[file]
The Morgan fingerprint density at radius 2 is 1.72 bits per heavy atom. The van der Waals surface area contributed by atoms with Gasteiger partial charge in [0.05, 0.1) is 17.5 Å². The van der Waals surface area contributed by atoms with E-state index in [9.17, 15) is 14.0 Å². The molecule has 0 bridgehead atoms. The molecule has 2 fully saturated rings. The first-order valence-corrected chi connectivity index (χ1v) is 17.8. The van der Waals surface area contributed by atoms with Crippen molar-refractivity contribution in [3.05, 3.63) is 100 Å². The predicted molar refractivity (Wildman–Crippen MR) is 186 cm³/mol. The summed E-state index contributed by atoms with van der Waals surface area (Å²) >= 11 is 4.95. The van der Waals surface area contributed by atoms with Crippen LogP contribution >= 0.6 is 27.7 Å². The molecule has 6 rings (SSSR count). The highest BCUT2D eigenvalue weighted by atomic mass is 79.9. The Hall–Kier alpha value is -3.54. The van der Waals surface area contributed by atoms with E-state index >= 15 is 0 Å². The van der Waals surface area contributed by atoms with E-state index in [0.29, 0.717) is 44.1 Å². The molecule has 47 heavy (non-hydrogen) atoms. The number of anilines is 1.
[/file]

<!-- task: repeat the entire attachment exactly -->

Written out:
The Morgan fingerprint density at radius 2 is 1.72 bits per heavy atom. The van der Waals surface area contributed by atoms with Gasteiger partial charge in [0.05, 0.1) is 17.5 Å². The van der Waals surface area contributed by atoms with E-state index in [9.17, 15) is 14.0 Å². The molecule has 0 bridgehead atoms. The molecule has 2 fully saturated rings. The first-order valence-corrected chi connectivity index (χ1v) is 17.8. The van der Waals surface area contributed by atoms with Crippen molar-refractivity contribution in [3.05, 3.63) is 100 Å². The predicted molar refractivity (Wildman–Crippen MR) is 186 cm³/mol. The summed E-state index contributed by atoms with van der Waals surface area (Å²) >= 11 is 4.95. The van der Waals surface area contributed by atoms with Crippen LogP contribution >= 0.6 is 27.7 Å². The molecule has 6 rings (SSSR count). The highest BCUT2D eigenvalue weighted by atomic mass is 79.9. The Hall–Kier alpha value is -3.54. The van der Waals surface area contributed by atoms with E-state index >= 15 is 0 Å². The van der Waals surface area contributed by atoms with E-state index in [0.29, 0.717) is 44.1 Å². The molecule has 47 heavy (non-hydrogen) atoms. The number of anilines is 1.